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'Rebound' effects from increased energy efficiency: a time to pause and reflect

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  • Turner, Karen

Abstract

The phenomenon of rebound effects has sparked considerable academic, policy and press debate over the effectiveness of energy efficiency policy in recent years. There has been a huge surge in empirical studies claiming rebound effects of hugely varying magnitudes. The contention of this paper is that the lack of consensus in the literature is grounded in a rush to empirical estimation in the absence of solid analytical foundations. Focus on measuring a single 'rebound' measure has led to a neglect of detail on precisely what type of change in energy use is considered in any one study and on the range of mechanisms governing the economy-wide response. This paper attempts to bring a reflective pause to the development of the rebound literature, with a view to identifying the key issues that policymakers need to understand and analysts need to focus their attention on.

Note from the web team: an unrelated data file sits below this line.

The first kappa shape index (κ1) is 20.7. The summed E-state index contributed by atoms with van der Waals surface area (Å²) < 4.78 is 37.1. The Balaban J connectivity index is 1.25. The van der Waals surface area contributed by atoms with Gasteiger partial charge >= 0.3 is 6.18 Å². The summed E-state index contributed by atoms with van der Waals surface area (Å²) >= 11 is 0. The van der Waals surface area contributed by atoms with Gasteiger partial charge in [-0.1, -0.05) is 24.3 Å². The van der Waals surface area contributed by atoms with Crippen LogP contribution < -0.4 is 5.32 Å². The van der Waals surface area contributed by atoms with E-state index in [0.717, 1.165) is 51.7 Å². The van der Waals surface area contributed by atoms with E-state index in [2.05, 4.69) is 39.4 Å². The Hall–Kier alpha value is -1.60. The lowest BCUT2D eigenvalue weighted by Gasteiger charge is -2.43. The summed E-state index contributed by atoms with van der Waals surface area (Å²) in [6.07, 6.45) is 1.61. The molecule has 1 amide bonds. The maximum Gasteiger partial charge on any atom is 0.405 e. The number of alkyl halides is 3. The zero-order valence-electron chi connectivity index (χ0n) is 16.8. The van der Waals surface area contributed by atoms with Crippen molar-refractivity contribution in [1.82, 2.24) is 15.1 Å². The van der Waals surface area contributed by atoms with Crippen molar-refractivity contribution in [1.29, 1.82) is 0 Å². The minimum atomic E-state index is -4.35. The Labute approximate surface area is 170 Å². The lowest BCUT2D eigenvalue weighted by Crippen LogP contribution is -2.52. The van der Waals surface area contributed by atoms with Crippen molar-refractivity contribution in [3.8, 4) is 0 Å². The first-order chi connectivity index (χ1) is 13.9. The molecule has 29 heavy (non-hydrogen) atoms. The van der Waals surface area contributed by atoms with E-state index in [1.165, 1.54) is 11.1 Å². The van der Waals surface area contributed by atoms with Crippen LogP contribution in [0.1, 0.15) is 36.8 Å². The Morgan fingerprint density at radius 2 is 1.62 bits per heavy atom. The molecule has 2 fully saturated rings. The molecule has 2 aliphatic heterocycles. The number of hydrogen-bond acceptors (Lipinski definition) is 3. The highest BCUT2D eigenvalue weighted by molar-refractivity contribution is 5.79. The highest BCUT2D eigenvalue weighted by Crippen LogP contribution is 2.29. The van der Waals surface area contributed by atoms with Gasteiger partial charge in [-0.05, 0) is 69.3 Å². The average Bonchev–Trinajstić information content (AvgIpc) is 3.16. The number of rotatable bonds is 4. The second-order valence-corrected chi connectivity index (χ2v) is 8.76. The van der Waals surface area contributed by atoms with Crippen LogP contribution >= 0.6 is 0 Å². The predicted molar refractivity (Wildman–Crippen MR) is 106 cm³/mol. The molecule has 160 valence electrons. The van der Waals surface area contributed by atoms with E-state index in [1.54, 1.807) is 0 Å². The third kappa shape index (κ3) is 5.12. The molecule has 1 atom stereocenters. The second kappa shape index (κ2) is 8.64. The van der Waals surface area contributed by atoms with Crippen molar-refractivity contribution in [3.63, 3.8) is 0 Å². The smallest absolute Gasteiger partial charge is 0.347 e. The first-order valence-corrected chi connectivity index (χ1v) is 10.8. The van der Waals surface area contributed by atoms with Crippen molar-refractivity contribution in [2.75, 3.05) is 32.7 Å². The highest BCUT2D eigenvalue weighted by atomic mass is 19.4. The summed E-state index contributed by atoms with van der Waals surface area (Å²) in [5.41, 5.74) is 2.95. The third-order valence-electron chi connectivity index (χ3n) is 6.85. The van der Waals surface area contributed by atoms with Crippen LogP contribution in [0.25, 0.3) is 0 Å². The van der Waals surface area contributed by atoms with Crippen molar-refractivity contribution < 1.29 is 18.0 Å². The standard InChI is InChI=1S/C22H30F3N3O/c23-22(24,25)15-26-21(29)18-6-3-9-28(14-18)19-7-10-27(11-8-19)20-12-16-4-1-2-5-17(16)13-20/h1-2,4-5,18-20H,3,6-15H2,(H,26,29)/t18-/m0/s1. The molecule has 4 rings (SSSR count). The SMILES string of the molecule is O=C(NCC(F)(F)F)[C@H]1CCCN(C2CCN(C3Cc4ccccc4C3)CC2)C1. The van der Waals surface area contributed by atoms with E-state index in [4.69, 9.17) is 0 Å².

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File URL: http://hdl.handle.net/1893/8950
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Bibliographic Info

Paper provided by University of Stirling, Division of Economics in its series Stirling Economics Discussion Papers with number 2012-15.

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Date of creation: Jul 2012
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Handle: RePEc:stl:stledp:2012-15

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Postal: Division of Economics, University of Stirling, Stirling, Scotland FK9 4LA
Phone: +44 (0)1786 467473
Fax: +44 (0)1786 467469
Web page: http://www.econ.stir.ac.uk/
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Keywords: Energy efficiency; Rebound; Energy demand; Energy supply;

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